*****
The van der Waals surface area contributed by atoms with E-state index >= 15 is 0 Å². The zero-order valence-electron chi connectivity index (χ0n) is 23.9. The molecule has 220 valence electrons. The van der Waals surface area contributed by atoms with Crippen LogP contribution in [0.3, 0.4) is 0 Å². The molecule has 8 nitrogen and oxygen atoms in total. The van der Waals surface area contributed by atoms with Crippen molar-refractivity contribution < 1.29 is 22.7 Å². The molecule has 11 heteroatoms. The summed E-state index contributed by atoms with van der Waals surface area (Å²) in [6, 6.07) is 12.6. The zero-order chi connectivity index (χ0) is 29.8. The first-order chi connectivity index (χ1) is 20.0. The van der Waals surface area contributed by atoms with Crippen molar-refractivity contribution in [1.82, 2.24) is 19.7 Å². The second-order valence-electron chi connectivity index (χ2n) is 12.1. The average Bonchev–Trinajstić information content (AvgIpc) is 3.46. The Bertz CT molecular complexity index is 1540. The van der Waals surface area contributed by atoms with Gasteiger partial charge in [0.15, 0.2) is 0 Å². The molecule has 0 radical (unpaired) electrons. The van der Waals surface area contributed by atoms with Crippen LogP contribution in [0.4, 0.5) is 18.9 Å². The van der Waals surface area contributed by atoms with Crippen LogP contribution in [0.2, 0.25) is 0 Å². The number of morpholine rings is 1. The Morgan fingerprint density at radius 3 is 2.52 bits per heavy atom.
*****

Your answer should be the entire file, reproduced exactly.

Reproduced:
The van der Waals surface area contributed by atoms with E-state index >= 15 is 0 Å². The zero-order valence-electron chi connectivity index (χ0n) is 23.9. The molecule has 220 valence electrons. The van der Waals surface area contributed by atoms with Crippen LogP contribution in [0.3, 0.4) is 0 Å². The molecule has 8 nitrogen and oxygen atoms in total. The van der Waals surface area contributed by atoms with Crippen molar-refractivity contribution < 1.29 is 22.7 Å². The molecule has 11 heteroatoms. The summed E-state index contributed by atoms with van der Waals surface area (Å²) in [6, 6.07) is 12.6. The zero-order chi connectivity index (χ0) is 29.8. The first-order chi connectivity index (χ1) is 20.0. The van der Waals surface area contributed by atoms with Crippen molar-refractivity contribution in [1.82, 2.24) is 19.7 Å². The second-order valence-electron chi connectivity index (χ2n) is 12.1. The average Bonchev–Trinajstić information content (AvgIpc) is 3.46. The Bertz CT molecular complexity index is 1540. The van der Waals surface area contributed by atoms with Gasteiger partial charge in [0.15, 0.2) is 0 Å². The molecule has 0 radical (unpaired) electrons. The van der Waals surface area contributed by atoms with Crippen LogP contribution in [0.4, 0.5) is 18.9 Å². The van der Waals surface area contributed by atoms with Crippen LogP contribution in [0.2, 0.25) is 0 Å². The number of morpholine rings is 1. The Morgan fingerprint density at radius 3 is 2.52 bits per heavy atom.